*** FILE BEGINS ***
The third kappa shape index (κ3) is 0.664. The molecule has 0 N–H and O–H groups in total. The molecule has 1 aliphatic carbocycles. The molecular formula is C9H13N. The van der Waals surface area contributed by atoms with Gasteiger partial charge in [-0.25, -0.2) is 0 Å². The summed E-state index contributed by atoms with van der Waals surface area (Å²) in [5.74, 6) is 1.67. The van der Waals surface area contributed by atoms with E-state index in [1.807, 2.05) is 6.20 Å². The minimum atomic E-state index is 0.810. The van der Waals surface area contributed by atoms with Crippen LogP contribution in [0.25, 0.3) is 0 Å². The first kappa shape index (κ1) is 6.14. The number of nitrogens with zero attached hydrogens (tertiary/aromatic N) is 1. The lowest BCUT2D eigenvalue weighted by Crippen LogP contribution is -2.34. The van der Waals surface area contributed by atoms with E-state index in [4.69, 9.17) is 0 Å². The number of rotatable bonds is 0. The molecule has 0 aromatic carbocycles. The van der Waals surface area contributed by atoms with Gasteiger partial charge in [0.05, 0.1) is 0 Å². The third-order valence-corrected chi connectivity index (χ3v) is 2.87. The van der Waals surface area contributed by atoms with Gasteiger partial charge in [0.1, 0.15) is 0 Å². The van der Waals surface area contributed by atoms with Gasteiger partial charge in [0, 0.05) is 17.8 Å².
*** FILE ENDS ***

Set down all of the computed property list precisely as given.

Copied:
The third kappa shape index (κ3) is 0.664. The molecule has 0 N–H and O–H groups in total. The molecule has 1 aliphatic carbocycles. The molecular formula is C9H13N. The van der Waals surface area contributed by atoms with Gasteiger partial charge in [-0.25, -0.2) is 0 Å². The summed E-state index contributed by atoms with van der Waals surface area (Å²) in [5.74, 6) is 1.67. The van der Waals surface area contributed by atoms with E-state index in [1.807, 2.05) is 6.20 Å². The minimum atomic E-state index is 0.810. The van der Waals surface area contributed by atoms with Crippen LogP contribution in [0.25, 0.3) is 0 Å². The first kappa shape index (κ1) is 6.14. The number of nitrogens with zero attached hydrogens (tertiary/aromatic N) is 1. The lowest BCUT2D eigenvalue weighted by Crippen LogP contribution is -2.34. The van der Waals surface area contributed by atoms with E-state index in [4.69, 9.17) is 0 Å². The number of rotatable bonds is 0. The molecule has 0 aromatic carbocycles. The van der Waals surface area contributed by atoms with Gasteiger partial charge in [0.05, 0.1) is 0 Å². The third-order valence-corrected chi connectivity index (χ3v) is 2.87. The van der Waals surface area contributed by atoms with Gasteiger partial charge in [0.1, 0.15) is 0 Å². The van der Waals surface area contributed by atoms with Gasteiger partial charge in [0, 0.05) is 17.8 Å².